Viruses are birds of a feather

31 March 2003

For the birds: Prof Ed Rybicki and doctoral researcher Livio Heath of the Department of Molecular and Cell Biology are part of a national consortium trying to develop a vaccine against Psittacine beak and feather disease (PBFD).

THREE UCT researchers are contributing their experiences in virology to a national consortium that hopes to produce a vaccine against psittacine beak and feather disease (PBFD), sometimes billed as the parrot version of HIV/AIDS.

PBFD is caused by the beak and feather disease circovirus (BFDV), which infects and kills off the white blood cells of parrots. In addition to the initial lethargy and loss of appetite, the parrots lose their feathers and, in severe cases among young parrots, their beaks.

A highly contagious and debilitating disease, it affects both wild and captive populations of psittacine birds. It is difficult to quarantine, and there is no known cure.

In clinical terms, the PBFD virus in many ways resembles HIV, explained Livio Heath, a doctoral student in the Department of Molecular and Cell Biology who began his PhD working on the development of an HIV vaccine. “It's very similar to AIDS in that it affects the immune system of the birds,” he said. As with HIV/AIDS, the many parrots that die succumb to secondary infections.

Heath and his supervisors, Professor Ed Rybicki and Associate Professor Anna-Lise Williamson (the latter of the Division of Medical Virology in the Department of Clinical Laboratory Sciences), have over the past few months been laying the groundwork for the development of a vaccine suited to captive psittacine birds. As such, they have already expressed the protein that they believe will yield the best vaccine.

Should the group succeed in developing a vaccine, it will be the only one available in the world. While Australian researchers have produced a killed-virus vaccine — in which the infectious virus is isolated and then deactivated — it is not commercially available.

One of the problems with a killed-virus vaccine is that if it is not properly inactivated, it could infect non-disease carrying parrots, noted Heath.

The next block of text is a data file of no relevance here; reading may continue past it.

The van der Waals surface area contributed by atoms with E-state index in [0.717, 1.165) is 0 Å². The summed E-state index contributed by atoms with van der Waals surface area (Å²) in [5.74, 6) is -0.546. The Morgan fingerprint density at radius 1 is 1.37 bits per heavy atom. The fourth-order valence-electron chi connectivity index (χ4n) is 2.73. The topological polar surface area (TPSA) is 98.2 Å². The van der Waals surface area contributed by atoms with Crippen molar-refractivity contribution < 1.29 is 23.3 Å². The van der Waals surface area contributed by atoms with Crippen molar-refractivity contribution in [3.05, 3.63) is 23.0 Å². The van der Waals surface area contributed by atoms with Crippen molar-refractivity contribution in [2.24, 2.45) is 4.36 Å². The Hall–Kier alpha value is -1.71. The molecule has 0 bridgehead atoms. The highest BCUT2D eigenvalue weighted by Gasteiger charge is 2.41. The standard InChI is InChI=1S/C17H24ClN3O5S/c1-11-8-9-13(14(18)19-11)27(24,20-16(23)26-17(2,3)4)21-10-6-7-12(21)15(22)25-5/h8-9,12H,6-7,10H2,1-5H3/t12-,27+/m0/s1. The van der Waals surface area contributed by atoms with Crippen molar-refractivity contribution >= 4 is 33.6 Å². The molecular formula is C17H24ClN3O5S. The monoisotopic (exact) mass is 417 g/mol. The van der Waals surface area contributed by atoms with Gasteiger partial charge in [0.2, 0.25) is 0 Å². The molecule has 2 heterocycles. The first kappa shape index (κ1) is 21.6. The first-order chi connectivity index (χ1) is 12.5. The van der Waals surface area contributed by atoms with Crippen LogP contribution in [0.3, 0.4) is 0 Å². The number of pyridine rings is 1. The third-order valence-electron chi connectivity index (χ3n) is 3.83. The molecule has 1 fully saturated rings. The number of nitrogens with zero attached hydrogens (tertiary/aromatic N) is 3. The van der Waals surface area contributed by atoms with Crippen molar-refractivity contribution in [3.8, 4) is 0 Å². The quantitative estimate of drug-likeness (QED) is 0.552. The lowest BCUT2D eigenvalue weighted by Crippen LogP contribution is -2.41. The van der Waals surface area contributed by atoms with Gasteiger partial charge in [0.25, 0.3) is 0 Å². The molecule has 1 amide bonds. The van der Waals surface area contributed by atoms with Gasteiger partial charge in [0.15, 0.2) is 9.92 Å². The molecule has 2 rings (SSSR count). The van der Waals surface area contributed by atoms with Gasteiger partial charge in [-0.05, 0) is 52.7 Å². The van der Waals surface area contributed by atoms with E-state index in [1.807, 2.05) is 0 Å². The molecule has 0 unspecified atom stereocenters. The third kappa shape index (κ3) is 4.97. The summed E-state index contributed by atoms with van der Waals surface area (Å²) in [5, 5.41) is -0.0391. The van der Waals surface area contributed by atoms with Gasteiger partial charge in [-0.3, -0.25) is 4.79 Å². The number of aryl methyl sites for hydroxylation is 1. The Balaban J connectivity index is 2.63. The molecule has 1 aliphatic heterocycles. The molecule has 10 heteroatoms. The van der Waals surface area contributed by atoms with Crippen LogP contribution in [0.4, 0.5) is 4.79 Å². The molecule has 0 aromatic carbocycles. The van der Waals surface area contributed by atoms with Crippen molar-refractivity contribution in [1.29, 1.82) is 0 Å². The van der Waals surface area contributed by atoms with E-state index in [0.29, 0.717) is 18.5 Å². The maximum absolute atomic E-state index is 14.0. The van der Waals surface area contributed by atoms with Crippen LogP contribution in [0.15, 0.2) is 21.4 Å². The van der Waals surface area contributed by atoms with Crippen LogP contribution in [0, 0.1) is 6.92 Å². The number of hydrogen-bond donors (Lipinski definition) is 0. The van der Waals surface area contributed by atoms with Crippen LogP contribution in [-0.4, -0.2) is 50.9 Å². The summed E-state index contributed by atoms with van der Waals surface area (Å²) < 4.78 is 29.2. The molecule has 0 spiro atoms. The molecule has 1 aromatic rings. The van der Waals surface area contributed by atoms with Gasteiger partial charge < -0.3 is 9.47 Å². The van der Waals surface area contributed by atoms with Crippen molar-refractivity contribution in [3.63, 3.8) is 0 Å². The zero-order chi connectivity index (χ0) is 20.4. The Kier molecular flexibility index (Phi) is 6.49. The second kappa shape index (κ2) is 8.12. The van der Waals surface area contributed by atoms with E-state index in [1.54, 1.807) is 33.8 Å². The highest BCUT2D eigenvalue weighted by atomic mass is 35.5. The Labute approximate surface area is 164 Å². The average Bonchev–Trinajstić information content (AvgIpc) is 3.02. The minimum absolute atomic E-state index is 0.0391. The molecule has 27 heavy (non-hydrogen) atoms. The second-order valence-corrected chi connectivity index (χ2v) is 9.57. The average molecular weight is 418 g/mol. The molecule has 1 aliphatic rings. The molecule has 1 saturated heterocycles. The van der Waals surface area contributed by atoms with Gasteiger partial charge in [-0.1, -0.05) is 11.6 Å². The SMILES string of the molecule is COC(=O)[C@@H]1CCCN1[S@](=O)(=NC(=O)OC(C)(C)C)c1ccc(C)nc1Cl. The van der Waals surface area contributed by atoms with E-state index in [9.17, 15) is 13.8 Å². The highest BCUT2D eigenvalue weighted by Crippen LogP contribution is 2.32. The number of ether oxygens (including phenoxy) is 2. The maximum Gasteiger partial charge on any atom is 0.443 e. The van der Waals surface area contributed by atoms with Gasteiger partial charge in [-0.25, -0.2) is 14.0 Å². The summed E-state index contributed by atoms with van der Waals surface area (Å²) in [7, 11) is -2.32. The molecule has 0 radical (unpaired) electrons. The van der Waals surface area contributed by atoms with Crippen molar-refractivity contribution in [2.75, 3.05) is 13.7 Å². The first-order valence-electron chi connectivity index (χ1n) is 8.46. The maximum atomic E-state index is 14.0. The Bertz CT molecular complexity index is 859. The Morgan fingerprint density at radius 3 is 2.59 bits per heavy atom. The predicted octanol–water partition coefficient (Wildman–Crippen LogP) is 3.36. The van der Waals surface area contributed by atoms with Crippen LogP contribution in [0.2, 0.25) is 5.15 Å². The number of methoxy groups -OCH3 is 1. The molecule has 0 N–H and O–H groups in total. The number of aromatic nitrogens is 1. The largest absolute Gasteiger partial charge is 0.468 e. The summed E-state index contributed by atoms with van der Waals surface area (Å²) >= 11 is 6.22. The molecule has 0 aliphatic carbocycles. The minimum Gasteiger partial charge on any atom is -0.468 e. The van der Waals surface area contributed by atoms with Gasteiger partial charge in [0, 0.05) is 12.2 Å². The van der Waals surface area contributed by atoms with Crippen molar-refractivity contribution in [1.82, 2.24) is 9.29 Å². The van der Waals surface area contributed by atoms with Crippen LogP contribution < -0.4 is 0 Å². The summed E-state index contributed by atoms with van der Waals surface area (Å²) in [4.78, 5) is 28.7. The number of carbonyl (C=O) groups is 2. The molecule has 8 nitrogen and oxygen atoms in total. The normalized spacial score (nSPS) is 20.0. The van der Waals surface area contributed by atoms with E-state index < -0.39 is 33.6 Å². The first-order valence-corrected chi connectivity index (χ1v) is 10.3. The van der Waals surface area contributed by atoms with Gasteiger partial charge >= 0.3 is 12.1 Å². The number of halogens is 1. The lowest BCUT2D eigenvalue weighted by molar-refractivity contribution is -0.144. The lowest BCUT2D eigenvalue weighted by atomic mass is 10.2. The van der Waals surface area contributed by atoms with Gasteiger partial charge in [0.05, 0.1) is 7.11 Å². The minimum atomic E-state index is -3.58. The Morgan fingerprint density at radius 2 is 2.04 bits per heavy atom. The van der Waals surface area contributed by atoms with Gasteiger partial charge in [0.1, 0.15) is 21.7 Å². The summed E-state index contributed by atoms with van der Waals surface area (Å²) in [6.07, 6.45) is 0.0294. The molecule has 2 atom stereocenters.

What the UCT team is trying to do instead is produce a sub-unit vaccine, comprised of only non-infectious parts of the virus. “So there's no threat of infection, which is a huge bonus in any vaccine,” Heath added.

In addition, the team will also attempt to produce a therapeutic vaccine for use in parrots already infected. Both vaccines would hopefully also be adapted for wild parrots.

The UCT team has been collaborating closely with other members of the consortium, which also includes Associate Professor Rob Bragg of the University of the Free State, veterinarian Chris Kingsley, breeder Ben Minnaar and Dr Michelle Mulder of Idea to Industry CC (or I2I).

The consortium has been focusing much of its attention on the endangered Cape Parrot, the only parrot endemic to South Africa and found predominantly in the Eastern Cape. It also happens to be under some threat from the disease, both in aviaries and in the wild. “So there's an immediate conservation angle if we come up with a vaccine,” observed Rybicki, “in that we can help save the Cape Parrot, for a start.”

The consortium received a financial fillip recently when it was announced that it would be awarded a grant of R4.3-million over the next two years by the Johannesburg-based Biotechnology Partnerships and Development (BIOPAD) Centre.

BIOPAD is one of South Africa's three Biotechnology Regional Innovation Centres established under the auspices of the Department of Science and Technology (DST) and will act as a nucleus for biotechnology research in animal health, industry, mining and the environment.

R1-million of the grant will be for the UCT part of the project, which was originally funded by Williamson. The rest will be divided among the other consortium partners.

Developing a vaccine could hold significant financial rewards for the group, indicated Rybicki. “It's not a particularly big industry, but it is a high-value one,” he said.

When first approached by Kingsley to come up with a vaccine to counter the effects of PBFD, Rybicki took up the challenge because of his — and the department's — extensive expertise in virology, despite the fact that an avian ailment represented a new area of research for the Department.

“It turned out that the kind of virus we're dealing with is very similar to what I've been working with for the past 15 years in plants,” he commented.

“So we have a large amount of experience in dealing with and engineering this kind of virus. This was just more of the same thing, and it didn't matter that we were dealing with a bird instead of a maize plant.

“Birds are just prettier.”

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